What Bugs (#338)

My Chinese American husband doesn’t see dirt. At least, not in our house. He’s got a whole dirt manufacturing thing going on in our yard with multiple compost piles, but can he spot an errant leaf or Lego on the floor and pick it up? Haha, no. Not even after he’s experienced multiple late-night Lego fire walks into our son’s bedroom.

Back when we were dating, Andy would get mad about his roommate leaving crumbs on the kitchen counter.

Now that we’re married? Andy leaves crumbs on the kitchen counter.

He says he wipes down the counter.

I say, “Really? Because that ant right there is running off with a crumb from your sandwich and he’s going to share the joyful news with the rest of the colony and they’re all going to come running.”

Andy: “What ant?”

I squish the ant with a Clorox wipe and hold it in front of his face. “THIS ant. How can you not see this ant?!”

“Our kitchen counter is black! The ant is black!

Our kitchen counter, reflecting the afternoon sunlight.

“The counter is MARBLED black and white. Our cabinets are WHITE. How is it you never see these suckers and I have to kill them all?!”

Andy shrugs.

At least twice a year, usually when it’s hot and dry, the ants send scouts into our house. If we’re lucky, I spot and kill them before they find the honey in the pantry or the cat food on the dryer. If we’re not lucky, I have to clean out the entire pantry and kill ants for days. And if we’re really unlucky? They set up an entire colony under a fallen black sweatshirt in the hall closet (true story).

I don’t know if it’s the drought or the fact that the city cut down our old trees and ground up the roots, but lately the ants have been relentless. They’re attacking on multiple fronts: kitchen, dining room, living room, laundry room, and bathroom. The ones in the living room found an old potato chip in Andy’s recliner. If we were wealthy, I’d’ve burned it and replaced it. As it was, I had to take the chair apart, vacuum it, and wipe it down. Repeatedly.

The kitchen ants are the worst, though. I’ve spent the last few weeks fending them off. I sweep, vacuum, and clean counters, trying to make sure there are no enticing food bits.

Undoubtedly, some readers are wondering why the hell we don’t try poison.

First, I’m not a fan of any poison in any biome. Second, we have pets that can get into every nook and cranny and cabinet in the house as well as under the house. Some of these pets think everything is edible. Others think everything is a toy.

So I remind Andy to look for ants in the morning when he gets up before I do. He says, “Sure.”

It’s Monday at 5 AM.  Andy’s in the bathroom when I turn on the kitchen’s overhead lights. I see ants on the counter next to his half-full coffee mug. I kill the ants, then open drawers and cabinets to see where they are coming from. I discover a line of ants under the kitchen sink. I kill more ants, grumbling to the dog about certain blind persons in the house.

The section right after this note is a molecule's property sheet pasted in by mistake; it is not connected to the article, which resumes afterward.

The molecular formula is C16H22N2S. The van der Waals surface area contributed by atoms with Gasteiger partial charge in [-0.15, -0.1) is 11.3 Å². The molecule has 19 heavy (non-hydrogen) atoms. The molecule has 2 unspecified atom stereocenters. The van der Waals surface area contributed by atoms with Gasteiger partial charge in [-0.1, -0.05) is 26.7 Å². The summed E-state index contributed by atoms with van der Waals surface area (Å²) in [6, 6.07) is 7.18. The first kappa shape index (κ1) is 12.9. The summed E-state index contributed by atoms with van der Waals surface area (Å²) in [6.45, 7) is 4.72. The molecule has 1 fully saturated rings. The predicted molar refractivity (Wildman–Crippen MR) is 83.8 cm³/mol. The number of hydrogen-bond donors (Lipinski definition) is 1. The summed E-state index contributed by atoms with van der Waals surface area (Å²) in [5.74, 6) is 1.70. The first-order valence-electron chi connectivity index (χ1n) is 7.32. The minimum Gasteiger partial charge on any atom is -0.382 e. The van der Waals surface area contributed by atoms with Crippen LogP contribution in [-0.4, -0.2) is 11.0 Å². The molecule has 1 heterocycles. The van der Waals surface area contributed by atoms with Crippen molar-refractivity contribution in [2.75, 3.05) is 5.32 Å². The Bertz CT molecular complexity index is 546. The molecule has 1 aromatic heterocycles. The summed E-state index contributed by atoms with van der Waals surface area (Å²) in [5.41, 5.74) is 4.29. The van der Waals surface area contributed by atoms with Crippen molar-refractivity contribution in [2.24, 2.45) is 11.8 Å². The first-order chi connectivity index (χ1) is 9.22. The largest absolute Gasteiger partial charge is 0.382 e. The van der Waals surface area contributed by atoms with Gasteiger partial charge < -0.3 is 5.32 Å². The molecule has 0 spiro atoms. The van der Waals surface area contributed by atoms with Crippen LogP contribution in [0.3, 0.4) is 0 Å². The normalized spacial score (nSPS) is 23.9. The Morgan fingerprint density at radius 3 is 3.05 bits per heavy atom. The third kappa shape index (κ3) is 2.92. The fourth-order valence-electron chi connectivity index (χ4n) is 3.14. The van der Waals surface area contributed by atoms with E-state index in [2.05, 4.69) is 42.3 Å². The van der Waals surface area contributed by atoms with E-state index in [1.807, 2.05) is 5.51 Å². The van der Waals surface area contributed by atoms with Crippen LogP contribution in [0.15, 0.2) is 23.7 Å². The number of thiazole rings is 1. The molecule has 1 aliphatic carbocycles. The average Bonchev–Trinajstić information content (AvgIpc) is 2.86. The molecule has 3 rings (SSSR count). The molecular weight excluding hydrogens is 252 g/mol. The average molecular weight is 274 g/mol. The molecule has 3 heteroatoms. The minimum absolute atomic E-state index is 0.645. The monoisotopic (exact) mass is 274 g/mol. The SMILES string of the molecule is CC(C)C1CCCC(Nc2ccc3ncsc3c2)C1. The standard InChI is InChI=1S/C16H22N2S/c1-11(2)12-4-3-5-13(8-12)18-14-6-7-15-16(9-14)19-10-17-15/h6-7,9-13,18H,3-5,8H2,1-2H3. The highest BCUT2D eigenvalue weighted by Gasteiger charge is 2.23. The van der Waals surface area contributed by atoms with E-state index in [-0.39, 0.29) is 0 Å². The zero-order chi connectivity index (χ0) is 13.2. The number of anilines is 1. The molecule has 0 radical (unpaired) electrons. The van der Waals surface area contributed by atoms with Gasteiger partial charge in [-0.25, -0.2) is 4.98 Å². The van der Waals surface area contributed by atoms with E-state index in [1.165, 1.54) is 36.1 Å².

That night, I tell Andy that maybe, just maybe, light would help him see ants when it’s dark. I refrain from telling him I’m convinced he’s deliberately not turning on the lights in order to not see the ants because he doesn’t want to have to deal with ants. I remind myself that even before the recent invasion, Andy preferred to blunder about in the dark and the cold rather than pay any utility company more money.

The next morning, Andy’s up first. He leaves me a cup of coffee on the counter. By the dim nightlight on the stove hood, I see an ant crawling around next to my mug. It’s just one of many I have to kill, including some making a concerted foray into the pantry.

Ant scout in the pantry.

Andy is still in the bathroom when I leave with the dog. Fuming.

I fume all day. I kill straggler and scout ants all day. That night, I update Andy on the ant carnage tally, including the one right next to the cup of coffee he poured for me mere minutes before I entered the kitchen.

He argues, “But I looked! I didn’t see any ants!”

“I don’t know how you could have missed them, unless you weren’t really looking.”

Andy is offended. Then adamant. “I did a good job! I was looking!”

“Did you turn on the lights?!”

“I used a flashlight!”

“You—a flash—I just—” I throw up my hands and leave the room.

There are none so blind as those who will not see.

Or turn on a light.

Wings & Sweet Things (#325)

My neighborhood holds an annual cooking contest the Sunday before Labor Day.

The stakes? Bragging rights and cheese knives.

The contestants? Everyone on the block.

The outcome? My Chinese American husband dominated for years. Then I started entering chocolate baked goods and crushed him. The hostess finally created two categories, one for “Savory” and one for “Sweet.” Andy vengefully jumped categories and destroyed me with caramel pear ice-cream.

Two years ago, we tied. Last year, the contest was canceled because of COVID.

Two weeks ago, this showed up in my mailbox: